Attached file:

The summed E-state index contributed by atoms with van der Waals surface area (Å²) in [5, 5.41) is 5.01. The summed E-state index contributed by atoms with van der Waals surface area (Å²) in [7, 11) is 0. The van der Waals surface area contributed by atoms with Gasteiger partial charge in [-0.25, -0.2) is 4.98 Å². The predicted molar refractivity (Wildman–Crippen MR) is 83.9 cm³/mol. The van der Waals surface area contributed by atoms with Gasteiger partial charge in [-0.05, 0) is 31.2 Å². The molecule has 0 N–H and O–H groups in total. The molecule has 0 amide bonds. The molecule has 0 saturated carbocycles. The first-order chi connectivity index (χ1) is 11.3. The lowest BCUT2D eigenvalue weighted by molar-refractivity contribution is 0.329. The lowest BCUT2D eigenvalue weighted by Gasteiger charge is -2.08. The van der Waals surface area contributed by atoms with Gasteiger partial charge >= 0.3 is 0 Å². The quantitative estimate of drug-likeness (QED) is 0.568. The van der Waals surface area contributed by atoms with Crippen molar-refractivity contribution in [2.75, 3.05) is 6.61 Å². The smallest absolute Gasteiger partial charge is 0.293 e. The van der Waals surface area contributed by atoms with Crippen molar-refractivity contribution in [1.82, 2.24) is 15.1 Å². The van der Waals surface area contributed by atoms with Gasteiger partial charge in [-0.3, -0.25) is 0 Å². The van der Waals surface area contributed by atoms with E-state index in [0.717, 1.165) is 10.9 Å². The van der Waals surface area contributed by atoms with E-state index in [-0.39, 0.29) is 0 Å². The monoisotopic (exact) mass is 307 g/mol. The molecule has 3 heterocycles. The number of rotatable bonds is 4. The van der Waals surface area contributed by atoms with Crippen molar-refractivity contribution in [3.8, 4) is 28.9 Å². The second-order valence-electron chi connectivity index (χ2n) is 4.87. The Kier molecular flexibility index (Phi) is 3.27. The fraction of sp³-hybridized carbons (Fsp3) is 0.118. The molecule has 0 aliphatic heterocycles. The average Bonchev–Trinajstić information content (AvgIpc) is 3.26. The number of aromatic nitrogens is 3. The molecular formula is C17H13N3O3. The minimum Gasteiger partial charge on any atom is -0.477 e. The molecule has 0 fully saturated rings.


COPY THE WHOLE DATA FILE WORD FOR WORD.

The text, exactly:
The summed E-state index contributed by atoms with van der Waals surface area (Å²) in [5, 5.41) is 5.01. The summed E-state index contributed by atoms with van der Waals surface area (Å²) in [7, 11) is 0. The van der Waals surface area contributed by atoms with Gasteiger partial charge in [-0.25, -0.2) is 4.98 Å². The predicted molar refractivity (Wildman–Crippen MR) is 83.9 cm³/mol. The van der Waals surface area contributed by atoms with Gasteiger partial charge in [-0.05, 0) is 31.2 Å². The molecule has 0 N–H and O–H groups in total. The molecule has 0 amide bonds. The molecule has 0 saturated carbocycles. The first-order chi connectivity index (χ1) is 11.3. The lowest BCUT2D eigenvalue weighted by molar-refractivity contribution is 0.329. The lowest BCUT2D eigenvalue weighted by Gasteiger charge is -2.08. The van der Waals surface area contributed by atoms with Gasteiger partial charge >= 0.3 is 0 Å². The quantitative estimate of drug-likeness (QED) is 0.568. The van der Waals surface area contributed by atoms with Crippen molar-refractivity contribution in [2.75, 3.05) is 6.61 Å². The smallest absolute Gasteiger partial charge is 0.293 e. The van der Waals surface area contributed by atoms with Crippen molar-refractivity contribution in [1.82, 2.24) is 15.1 Å². The van der Waals surface area contributed by atoms with Gasteiger partial charge in [-0.3, -0.25) is 0 Å². The van der Waals surface area contributed by atoms with E-state index in [0.717, 1.165) is 10.9 Å². The van der Waals surface area contributed by atoms with E-state index in [-0.39, 0.29) is 0 Å². The monoisotopic (exact) mass is 307 g/mol. The molecule has 3 heterocycles. The number of rotatable bonds is 4. The van der Waals surface area contributed by atoms with Crippen molar-refractivity contribution in [3.8, 4) is 28.9 Å². The second-order valence-electron chi connectivity index (χ2n) is 4.87. The Kier molecular flexibility index (Phi) is 3.27. The fraction of sp³-hybridized carbons (Fsp3) is 0.118. The molecule has 0 aliphatic heterocycles. The average Bonchev–Trinajstić information content (AvgIpc) is 3.26. The number of aromatic nitrogens is 3. The molecular formula is C17H13N3O3. The minimum Gasteiger partial charge on any atom is -0.477 e. The molecule has 0 fully saturated rings.